In the wake of the Supreme Court's False Claims Act (FCA) decision in United Health Services v. United States ex rel. Escobar (Escobar), which affirmed and constrained the implied certification theory based on the materiality of the subject of the implied certification, the end of 2017 has seen a number of appellate decisions grappling with the materiality standard. In particular, the Escobar decision, which Venable first reported on in June of 2016, held that the implied certification theory can create FCA liability when:
- "the claim does not merely request payment, but also makes specific representations about the goods or services provided"; and
- the defendant's failure to disclose noncompliance with material statutory, regulatory, or contractual requirements makes those representations misleading half-truths.
But the Court curtailed the scope of this theory by limiting material requirements to requirements that are not "minor and insubstantial" and provided additional guidance by noting that the parties' course of conduct (e.g., continued payment after knowledge of noncompliance) may indicate materiality. Consequently, 2017 has seen a number of appellate level decisions flushing out the difference between material and non-material requirements.
For example, billing full price without the proper certifications may be problematic. In United States v. Triple Canopy, Inc., 857 F.3d 174 (4th Cir. 2017), the Fourth Circuit found it material where a contractor billed full price for "marksmen" who did not have such qualifications, holding that it was material that guards shoot straight and that the government's decision not to renew a contract indicates a material violation. But where the requirement is not an express term of the contract and the Government continues payment notwithstanding the requirement, such requirement may not be material. Compare United States ex rel. Kelly v. Serco, Inc., 846 F.3d 325 (9th Cir. 2017) (finding no violation of material requirement because compliance with cost reporting was not an express term of the contract and the government did not rely on the cost reports when paying a claim) with United States ex rel. Campie v. Gilead Sciences, Inc., 862 F.3d 890 (9th Cir. 2017) (distinguishing Kelly and reversing summary judgment motion because the Government only made payments after the defendant had become compliant with the requirements).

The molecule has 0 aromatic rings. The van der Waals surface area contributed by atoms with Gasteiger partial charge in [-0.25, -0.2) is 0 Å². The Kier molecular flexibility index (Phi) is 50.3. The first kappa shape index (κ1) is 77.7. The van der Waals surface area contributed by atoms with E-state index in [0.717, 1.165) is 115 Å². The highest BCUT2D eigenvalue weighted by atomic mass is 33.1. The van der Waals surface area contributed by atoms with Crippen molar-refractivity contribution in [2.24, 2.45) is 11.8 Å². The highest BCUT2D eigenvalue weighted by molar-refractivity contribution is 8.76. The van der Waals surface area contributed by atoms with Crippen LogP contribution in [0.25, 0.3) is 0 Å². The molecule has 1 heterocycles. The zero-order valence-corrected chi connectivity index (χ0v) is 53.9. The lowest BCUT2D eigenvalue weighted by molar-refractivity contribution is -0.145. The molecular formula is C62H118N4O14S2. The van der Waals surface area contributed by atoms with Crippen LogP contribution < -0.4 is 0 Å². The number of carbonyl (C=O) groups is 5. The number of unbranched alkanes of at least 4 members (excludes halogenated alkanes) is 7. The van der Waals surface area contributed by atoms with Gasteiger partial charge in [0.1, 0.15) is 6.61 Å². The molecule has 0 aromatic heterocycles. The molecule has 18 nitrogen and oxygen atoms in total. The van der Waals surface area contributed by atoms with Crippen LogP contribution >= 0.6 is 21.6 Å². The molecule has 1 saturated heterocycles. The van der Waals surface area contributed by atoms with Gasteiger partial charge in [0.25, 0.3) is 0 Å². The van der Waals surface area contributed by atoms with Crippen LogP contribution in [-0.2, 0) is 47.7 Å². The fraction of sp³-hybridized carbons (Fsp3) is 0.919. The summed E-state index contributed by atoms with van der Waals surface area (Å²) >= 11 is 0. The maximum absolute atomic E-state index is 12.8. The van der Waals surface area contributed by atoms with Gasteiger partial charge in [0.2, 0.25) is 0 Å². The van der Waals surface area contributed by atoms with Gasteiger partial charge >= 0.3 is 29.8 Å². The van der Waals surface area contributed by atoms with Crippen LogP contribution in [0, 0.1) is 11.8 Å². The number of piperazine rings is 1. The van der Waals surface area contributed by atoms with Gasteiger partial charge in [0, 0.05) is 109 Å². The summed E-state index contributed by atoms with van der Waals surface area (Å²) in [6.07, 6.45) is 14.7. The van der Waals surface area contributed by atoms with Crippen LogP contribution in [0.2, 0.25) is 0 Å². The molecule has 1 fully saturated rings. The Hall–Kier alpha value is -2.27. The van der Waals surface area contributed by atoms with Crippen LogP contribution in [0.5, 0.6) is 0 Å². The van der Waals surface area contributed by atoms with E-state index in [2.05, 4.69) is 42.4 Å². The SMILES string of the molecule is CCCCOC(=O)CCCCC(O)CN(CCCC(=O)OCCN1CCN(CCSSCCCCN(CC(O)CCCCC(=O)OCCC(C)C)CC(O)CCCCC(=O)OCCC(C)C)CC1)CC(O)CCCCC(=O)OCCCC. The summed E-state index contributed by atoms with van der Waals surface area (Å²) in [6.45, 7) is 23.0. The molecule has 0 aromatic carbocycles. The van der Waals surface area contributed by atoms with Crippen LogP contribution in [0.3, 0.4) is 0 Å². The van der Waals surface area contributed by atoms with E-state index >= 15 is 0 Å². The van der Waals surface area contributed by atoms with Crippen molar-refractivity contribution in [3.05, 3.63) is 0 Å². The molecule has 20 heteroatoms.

Not surprisingly, the materiality standard is also becoming a procedural hurdle. For instance, where relators have not adequately pleaded materiality, courts have dismissed such complaints. See United States ex rel. Petratos v. Genentech Inc., 855 F.3d 481 (3d Cir. 2017) (holding that where relator concedes the government would have paid the claims with full knowledge of the noncompliance, the misrepresentation was not material); McBride v. Halliburton Co., 848 F.3d 1027 (D.C. Cir. 2017) (affirming summary judgment in favor of defendant where relator failed to "offer evidence that any misrepresentation regarding headcount data (if one existed) was material").
Irrespective of Escobar and its progeny, government contractors should prepare for the government to take aggressive positions on what is truly "material" by establishing effective internal controls to limit liability, which may include:
- Establishing your intent to comply. Contractors should document all decisions, as well as the supporting rationale, to demonstrate their deliberate, good-faith efforts to comply with all statutory, regulatory, and contractual provisions.
- Reviewing your certification process. Determine who will be charged with ensuring that the company is up-to-date on its certification requirements. Are they the right people? What representations are you making, and how could they be wrong, particularly as they relate to the core contract provisions? Do those chosen in the company have the appropriate knowledge to make the certification?
- Maintaining a written dialogue with your government customer. Consider whether to obtain government buy-in for tricky compliance decisions. As specifically set out in Escobar, the government decision to pay with knowledge of potential noncompliances may negate materiality.
- Developing a crisis mitigation plan. When you receive a report of noncompliance, document your response and work to resolve the issue.
- Assessing your weaknesses. Ethical contractors and grantees seek not only to respond to issues as they arise, but to proactively determine where they are uniquely vulnerable to potential fraud and noncompliance. What are the red flags in your industry? In particular, revisit your ethics and compliance program on an annual basis, and if you have not established one, now is a good time to make that investment.
*Spencer Williams is admitted to the Virginia Bar only and is practicing under the supervision of Venable partners.